I first noticed an interest in capturing these trees planted along the street when we visited Hood River, Oregon a couple of months ago. I was attracted to the light and shadow. The shape of the tree contrasted with the shapes of the architecture. The interaction of these bits of nature brought into our hard, urban world. It’s as if we know we need the trees at some deeper visceral level, so we mark out spaces in regular intervals along our streets to make room for them. They shelter our path from the sun in the summer and the rain in the fall. They provide color and beauty. They are silent witnesses to the lives bustling under and around them. They survive and thrive, even where we neglect them.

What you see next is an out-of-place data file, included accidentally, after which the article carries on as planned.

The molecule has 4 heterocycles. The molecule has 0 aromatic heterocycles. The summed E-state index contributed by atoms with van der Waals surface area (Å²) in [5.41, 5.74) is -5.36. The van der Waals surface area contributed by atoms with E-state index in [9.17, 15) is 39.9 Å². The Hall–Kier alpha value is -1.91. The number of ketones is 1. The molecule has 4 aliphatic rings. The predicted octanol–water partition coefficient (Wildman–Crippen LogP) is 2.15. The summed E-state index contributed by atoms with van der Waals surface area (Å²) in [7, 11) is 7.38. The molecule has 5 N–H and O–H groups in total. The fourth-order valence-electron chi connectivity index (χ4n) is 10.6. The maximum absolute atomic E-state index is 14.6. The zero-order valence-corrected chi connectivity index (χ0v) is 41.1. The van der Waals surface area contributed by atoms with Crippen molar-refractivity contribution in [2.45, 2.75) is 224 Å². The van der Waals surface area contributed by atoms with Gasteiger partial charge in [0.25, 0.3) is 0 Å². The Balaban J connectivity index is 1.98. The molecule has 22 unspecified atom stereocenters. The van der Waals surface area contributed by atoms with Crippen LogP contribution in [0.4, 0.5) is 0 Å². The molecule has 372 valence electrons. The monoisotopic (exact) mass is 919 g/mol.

Can you imagine our neighborhoods and towns without these trees? I can’t. Or maybe I can, but I don’t want to. I am always sad when a tree lining a street dies or has to be cut down. The trees we plant are physical extensions of the heart of a place, and something changes when a tree is lost.
I’m on the hunt now, to capture the city’s forest. To celebrate the life of these trees in manmade places.